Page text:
Ferguson, Mo. — Clashes between protesters and police raged for a second night running in this St. Louis suburb, as authorities struggled to contain the passions of a community furious that charges were not filed against a white cop who fatally shot an unarmed teen.
Just as happened Monday night, when two police cars were torched by rioters, a police car was rolled over and set alight outside Ferguson City Hall.
And protesters seemed within moments of vandalizing City Hall itself when rifle-toting police in militarized vehicles repelled the crowd with tear gas and loudspeaker orders to “Disperse or you will be arrested!”
While the angry scenes at 10 p.m. fell short of the chaos that saw a dozen businesses razed by arsonists and looters Monday night, they threatened to overshadow the calls for greater police accountability from slain teen Michael Brown’s family.
Brown’s family had earlier Tuesday vowed to fight on as their hometown arose after a night of looting, arson, and angry protest at the decision not to charge Officer Darren Wilson with Brown’s death.
“You have broken our hearts — you have not broken our backs,” the Rev. Al Sharpton said to cheers at a news conference organized by the family Tuesday morning.
The signs that protesters had heeded the Brown family’s call for peaceful protest seemed strong as a mostly good-natured crowd of around 200 protesters had several low-level confrontations with police outside Ferguson Police Department early Tuesday evening.
But police lost control when one protester grabbed a bullhorn and led the crowd a quarter of a mile down the street to Ferguson City Hall, where rioters found and ransacked an untended police car.
Amid the heated scenes that followed, a grinning police sergeant asked the crowd to identify the troublemakers, then told them, “looks like there’s some tear gas coming your way.”
Then came a volley of the stinging gas, sending protesters scrambling into side streets.
Parts of the St. Louis suburb that were worst affected by the vandalism Monday remained locked down by police and extra National Guard troops, who were conspicuous by their absence in the burning neighborhoods the day before.
Residents in the town were struggling to comprehend both the destruction, a national TV interview with Wilson, and the revelations in a massive dump of Grand Jury documents released by St. Louis County prosecutor Bob McCulloch.
Brown’s family made it clear they held McCulloch responsible for the failure to indict Wilson.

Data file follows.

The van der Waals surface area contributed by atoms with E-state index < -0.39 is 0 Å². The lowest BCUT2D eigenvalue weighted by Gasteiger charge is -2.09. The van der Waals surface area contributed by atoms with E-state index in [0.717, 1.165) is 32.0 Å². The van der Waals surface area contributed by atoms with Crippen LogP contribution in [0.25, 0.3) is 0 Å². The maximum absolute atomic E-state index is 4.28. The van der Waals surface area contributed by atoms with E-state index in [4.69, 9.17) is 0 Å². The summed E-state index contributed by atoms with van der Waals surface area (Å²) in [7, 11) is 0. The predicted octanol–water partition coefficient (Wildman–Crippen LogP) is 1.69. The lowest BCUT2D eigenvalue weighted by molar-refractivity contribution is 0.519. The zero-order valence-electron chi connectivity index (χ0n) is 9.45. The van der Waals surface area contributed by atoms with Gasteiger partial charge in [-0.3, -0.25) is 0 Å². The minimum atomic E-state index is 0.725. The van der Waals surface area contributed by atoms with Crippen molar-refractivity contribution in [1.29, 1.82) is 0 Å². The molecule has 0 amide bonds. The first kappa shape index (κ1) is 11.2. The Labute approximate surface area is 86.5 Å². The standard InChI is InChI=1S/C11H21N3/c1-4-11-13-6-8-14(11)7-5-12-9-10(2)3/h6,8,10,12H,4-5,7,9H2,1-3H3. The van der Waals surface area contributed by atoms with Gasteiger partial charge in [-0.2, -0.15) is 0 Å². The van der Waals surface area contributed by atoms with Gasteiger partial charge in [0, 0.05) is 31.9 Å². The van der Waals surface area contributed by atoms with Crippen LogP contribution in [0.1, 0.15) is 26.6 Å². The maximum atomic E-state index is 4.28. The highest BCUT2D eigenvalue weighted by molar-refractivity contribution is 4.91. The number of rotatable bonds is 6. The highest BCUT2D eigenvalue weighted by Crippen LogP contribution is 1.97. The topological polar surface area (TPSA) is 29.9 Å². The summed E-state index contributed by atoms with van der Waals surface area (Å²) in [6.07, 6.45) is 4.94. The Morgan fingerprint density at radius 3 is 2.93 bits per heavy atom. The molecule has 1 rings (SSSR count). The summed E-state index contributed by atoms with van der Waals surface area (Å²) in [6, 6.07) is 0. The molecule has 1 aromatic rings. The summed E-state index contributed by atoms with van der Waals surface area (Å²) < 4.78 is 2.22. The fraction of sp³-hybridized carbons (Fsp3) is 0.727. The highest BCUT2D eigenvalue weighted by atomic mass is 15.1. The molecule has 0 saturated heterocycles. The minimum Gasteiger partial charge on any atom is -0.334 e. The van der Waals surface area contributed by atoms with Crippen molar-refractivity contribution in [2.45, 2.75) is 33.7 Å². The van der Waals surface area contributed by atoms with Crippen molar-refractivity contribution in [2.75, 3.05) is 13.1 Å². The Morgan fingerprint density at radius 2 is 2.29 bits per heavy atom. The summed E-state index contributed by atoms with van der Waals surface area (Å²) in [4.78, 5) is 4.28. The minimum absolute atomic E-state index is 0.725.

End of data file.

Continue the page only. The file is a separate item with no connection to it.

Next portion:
But as Brown’s father, Michael Brown Sr., stood next to Sharpton earlier Tuesday wearing a T-shirt with the words “No Justice, No Peace” on it, the veteran civil rights campaigner said, “This is not a Ferguson problem… It’s a national problem.”
He vowed that Brown would not be remembered for the sad scenes of destruction in Ferguson Monday night, but for inspiring a national movement of police accountability.
Other speakers called for every police officer in the U.S. to wear a video camera, for the appointment of a special prosecutor to reexamine Brown’s Aug. 9 death, and for the federal government to do what McCulloch did not and indict Wilson.
Michael Brown Sr. did not speak during the event because he was “too emotional” and did not want to say something he regretted, family attorney Benjamin Crump said.
Crump said video footage showing Brown’s stepfather appearing to incite arson after it emerged Monday night that Wilson would not be charged was “totally inappropriate” but was driven by “raw emotion.”
Community members in Greater St. Mark Family Church hollered their agreement when a reporter asked if authorities “let Ferguson burn” by failing to intervene to stop arsonists Monday night.
Sharpton condemned the arsonists, asking “You achieve what? A fire. But you don’t get justice for Mike Brown.”
But he reserved his strongest scorn for McCulloch. In his long career, he said, “I’ve never seen a prosecutor hold a press conference to discredit the victim.”
Sharpton and other speakers said transcripts of the grand jury testimony show that prosecutors never made any effort to indict Wilson, and in fact acted as his defense attorneys.
He said the history of the civil rights movement showed that only the feds, who continue to probe Brown’s death, can be relied upon to protect the rights of African-Americans.
“America saw why we said from day one that the federal government needs to to step in to protect the rights of Mike Brown,” he said.
Responding to criticism from Ferguson Mayor James Knowles, who said Tuesday that the National Guard wasn’t deployed quickly enough as violent protests broke out Monday night, Missouri Gov. Jay Nixon had ordered more than 2,200 National Guardsmen be in place near Ferguson Tuesday evening — triple the number in place on Monday.
Knowles on Tuesday thanked the police officers, firefighters and highway patrol troopers who worked to save businesses in a more than a dozen buildings that were set on fire and otherwise vandalized during the unrest. But Knowles said “the National Guard was not deployed in enough time to save all of our businesses” and called the delay “deeply concerning.”
Protester Rashaunda Seals, 32, of Dellwood, Mo. — which neighbors Ferguson — was one of many who saw positives in the ugly scenes Tuesday.
“People all around the world are watching,” she said, as protesters around her coughed and spluttered from the police tear gas. “People in the rest of the world know America is a white supremacy — but people in America don’t.”
“I believe we need a war in America.”